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If you’ve never tried anchovy pasta before, you’re in for a treat. If it sounds intimidating, don’t worry. Not only is this dish incredibly easy, but the flavors aren’t overpowering. Anchovies and sliced garlic are gently warmed in extra virgin olive oil until the fillets essentially dissolve, creating a rich, savory sauce. This pasta recipe comes together in about 20 minutes, and is adapted from Anthony Bourdain’s final cookbook, Appetites.

When Anthony Bourdain died this past June, I was in shock, like everyone else. Many people in the industry came out with remarkably thoughtful and well-written tributes within 24-28 hours. These tributes continued to roll in for the next week or two and I read as many as I could handle with both numbness and emotion.

I can’t compete with amazing food writers like Helen Rosner and Kat Kinsman, nor would I try, but I decided to write a brief tribute alongside one of his more simple recipes. Then I stalled. Now here we are, over two months later.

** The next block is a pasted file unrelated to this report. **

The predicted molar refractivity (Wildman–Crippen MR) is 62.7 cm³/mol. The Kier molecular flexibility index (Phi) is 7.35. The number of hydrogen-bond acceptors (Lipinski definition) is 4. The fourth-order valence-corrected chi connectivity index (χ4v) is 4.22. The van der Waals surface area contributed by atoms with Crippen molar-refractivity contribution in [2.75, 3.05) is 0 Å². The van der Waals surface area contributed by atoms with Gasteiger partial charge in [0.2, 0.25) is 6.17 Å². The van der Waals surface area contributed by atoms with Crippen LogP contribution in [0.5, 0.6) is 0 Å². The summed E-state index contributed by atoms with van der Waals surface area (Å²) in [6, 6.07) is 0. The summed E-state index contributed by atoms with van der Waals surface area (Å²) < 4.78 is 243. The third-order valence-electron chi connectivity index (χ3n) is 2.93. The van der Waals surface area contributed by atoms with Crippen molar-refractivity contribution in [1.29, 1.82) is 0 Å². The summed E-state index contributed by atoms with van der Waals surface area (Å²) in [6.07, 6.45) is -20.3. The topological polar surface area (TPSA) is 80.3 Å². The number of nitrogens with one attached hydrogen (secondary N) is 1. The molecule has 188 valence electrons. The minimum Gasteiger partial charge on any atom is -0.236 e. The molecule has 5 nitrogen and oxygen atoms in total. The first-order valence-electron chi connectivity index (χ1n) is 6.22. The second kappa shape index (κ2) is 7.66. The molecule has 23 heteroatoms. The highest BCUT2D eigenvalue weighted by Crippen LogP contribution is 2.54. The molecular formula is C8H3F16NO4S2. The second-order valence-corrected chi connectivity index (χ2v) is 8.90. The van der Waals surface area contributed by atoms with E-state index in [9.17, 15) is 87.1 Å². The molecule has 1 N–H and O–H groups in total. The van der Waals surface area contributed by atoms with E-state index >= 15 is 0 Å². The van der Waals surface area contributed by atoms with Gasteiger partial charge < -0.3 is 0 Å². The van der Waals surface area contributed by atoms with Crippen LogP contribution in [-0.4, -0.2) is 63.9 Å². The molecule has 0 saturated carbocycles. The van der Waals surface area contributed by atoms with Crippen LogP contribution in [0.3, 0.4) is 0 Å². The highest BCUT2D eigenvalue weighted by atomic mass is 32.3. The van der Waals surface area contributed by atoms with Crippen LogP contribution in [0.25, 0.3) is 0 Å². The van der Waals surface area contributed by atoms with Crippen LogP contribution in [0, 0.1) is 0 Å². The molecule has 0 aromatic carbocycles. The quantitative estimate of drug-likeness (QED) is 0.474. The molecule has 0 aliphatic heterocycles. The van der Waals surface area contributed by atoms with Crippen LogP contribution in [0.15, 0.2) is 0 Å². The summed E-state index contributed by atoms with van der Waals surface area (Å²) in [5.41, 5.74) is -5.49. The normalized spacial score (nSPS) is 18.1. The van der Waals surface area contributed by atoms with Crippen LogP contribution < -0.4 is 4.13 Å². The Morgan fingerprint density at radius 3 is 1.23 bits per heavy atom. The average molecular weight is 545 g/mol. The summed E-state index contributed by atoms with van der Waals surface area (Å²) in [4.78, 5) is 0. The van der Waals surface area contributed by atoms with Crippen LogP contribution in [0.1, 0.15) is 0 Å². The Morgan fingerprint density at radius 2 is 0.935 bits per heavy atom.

There were two people who had a major impact on my decision to switch career paths in 2009 and attend culinary school– Julia Child and Anthony Bourdain. They both struck a different chord with me that ultimately pointed in the same direction.

While Julia usually sparked the more joyous side of my inspiration, Anthony Bourdain brought out a different sort of feistiness in me. There were many occasions where his divisive words pissed me off, but that annoyance ultimately fueled me. Don’t tell me I’m too old to attend culinary school, sir. I’ll show you.

Divisiveness aside, I ultimately found so much inspiration in both his books and from watching No Reservations. If you haven’t read the New Yorker piece that initially brought him into the public eye, I highly recommend it.

As someone who has struggled with depression for my entire life, his death hit me especially hard. I know it impacted many others as well. There’s really not much else to say that hasn’t already been expressed a thousand times.

This recipe is from his final cookbook, Appetites. If you don’t own any of his cookbooks and aren’t sure which one to try, I highly recommend it. The intro is mostly about his daughter, and how having a family changed his way of cooking at home.